Last week, the 2022 EDI Fellows had their summer experience – their first significant time with each other and with their directors, Dr. Robert Call and myself. From a director’s point of view, this trip was very productive and successful. The EDI Fellows gracefully designed and constructed two structures, a Lego table for young children and a sturdy outdoor bench in memory of a Barrier Islands Center friend.
While the designs were creative and thoughtful, what impressed me most was the potential of our youngest cohort. The 2022 EDI Fellows as a group were cohesive, all pitching in after every meal to clean up, and demonstrated a deep consideration for their ‘clients’ for a lack of a better word. When the Fellows met with Monika Bridgforth, the Museum Director of the Barrier Islands Center, they asked questions about the use of the structures and then listened to the answers, incorporating thoughtful design changes. In support of these impressions, the Barrier Islands Center further asked the 2022s for assistance with assembling picnic tables and benches. All in all, 2022 EDI cohort shows great promise to grow and embody the principles of Norfolk Academy and the EDI Fellows program. I am looking forward to working with them the next three years.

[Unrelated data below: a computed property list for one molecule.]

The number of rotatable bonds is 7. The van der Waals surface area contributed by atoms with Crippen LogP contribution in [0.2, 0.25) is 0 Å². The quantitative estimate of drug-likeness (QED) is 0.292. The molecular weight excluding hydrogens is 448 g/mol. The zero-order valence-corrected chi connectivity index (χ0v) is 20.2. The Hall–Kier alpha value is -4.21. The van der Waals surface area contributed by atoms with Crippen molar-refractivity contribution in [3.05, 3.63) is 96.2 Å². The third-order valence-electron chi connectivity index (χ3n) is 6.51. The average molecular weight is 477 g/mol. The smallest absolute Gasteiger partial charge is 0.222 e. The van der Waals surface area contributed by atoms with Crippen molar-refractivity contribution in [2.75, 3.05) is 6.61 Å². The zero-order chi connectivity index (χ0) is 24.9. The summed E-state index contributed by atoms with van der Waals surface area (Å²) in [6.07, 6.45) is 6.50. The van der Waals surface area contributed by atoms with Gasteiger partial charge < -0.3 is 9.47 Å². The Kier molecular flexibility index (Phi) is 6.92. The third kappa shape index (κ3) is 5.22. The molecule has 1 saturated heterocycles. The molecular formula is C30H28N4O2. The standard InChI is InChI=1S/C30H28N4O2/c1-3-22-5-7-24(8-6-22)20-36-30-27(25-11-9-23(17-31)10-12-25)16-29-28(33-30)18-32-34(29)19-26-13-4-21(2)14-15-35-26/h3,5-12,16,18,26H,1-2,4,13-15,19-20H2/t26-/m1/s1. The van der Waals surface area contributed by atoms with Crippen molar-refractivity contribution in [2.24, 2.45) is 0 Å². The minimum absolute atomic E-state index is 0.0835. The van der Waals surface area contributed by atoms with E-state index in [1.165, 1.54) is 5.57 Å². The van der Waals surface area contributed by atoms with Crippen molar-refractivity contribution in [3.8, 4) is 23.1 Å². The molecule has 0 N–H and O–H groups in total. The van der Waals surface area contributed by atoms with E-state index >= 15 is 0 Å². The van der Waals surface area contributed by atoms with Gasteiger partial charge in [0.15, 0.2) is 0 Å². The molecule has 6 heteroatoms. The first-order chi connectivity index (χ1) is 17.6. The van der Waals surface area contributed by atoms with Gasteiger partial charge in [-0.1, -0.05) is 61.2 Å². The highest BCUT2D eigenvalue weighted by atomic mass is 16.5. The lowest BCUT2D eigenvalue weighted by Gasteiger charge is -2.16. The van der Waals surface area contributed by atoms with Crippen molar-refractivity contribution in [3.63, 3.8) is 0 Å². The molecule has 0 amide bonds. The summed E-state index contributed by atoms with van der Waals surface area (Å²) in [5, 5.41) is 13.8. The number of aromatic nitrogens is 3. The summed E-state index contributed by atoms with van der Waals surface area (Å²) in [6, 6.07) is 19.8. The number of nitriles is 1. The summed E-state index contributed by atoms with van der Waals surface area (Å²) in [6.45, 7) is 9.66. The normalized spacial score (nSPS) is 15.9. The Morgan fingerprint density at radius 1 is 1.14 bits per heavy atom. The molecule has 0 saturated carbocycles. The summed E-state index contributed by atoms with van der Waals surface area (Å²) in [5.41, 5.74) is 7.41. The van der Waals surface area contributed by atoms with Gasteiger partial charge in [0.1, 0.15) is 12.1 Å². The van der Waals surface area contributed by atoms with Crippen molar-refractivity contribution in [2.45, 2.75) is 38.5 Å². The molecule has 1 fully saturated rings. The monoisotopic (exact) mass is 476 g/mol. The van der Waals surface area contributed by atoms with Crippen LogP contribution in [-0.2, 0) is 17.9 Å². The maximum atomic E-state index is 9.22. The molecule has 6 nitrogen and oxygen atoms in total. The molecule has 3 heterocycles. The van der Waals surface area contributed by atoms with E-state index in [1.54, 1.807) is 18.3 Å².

-Dr. Vallery (Doc Val)
Gratitude: Special thanks to Mr. Sean Wetmore for his unwavering support as Director of the Fellows Program, to the OBS Eastville hardware store for being patient with our Fellows, to SouthEast Expeditions for quickly arranging a same-day kayak rental, to the Barrier Islands Center, whom we are excited to work with in the future, and to the parents for trusting us to have a meaning summer experience!
The Lego Table was a success! The hard work put into the table has reflected on the final product; It’s bigger, holds storage for legos, and most importantly, inviting to children. Although the Lego Team faced many obstacles, they stayed compelled to their task and persevered through the trials and tribulations placed before them. Kai, Nicholas and Stinson have successfully built an innovated lego table for the Barrier Islands Center. We all can’t wait to see little children gathered around playing with their Legos. It will be fantastic!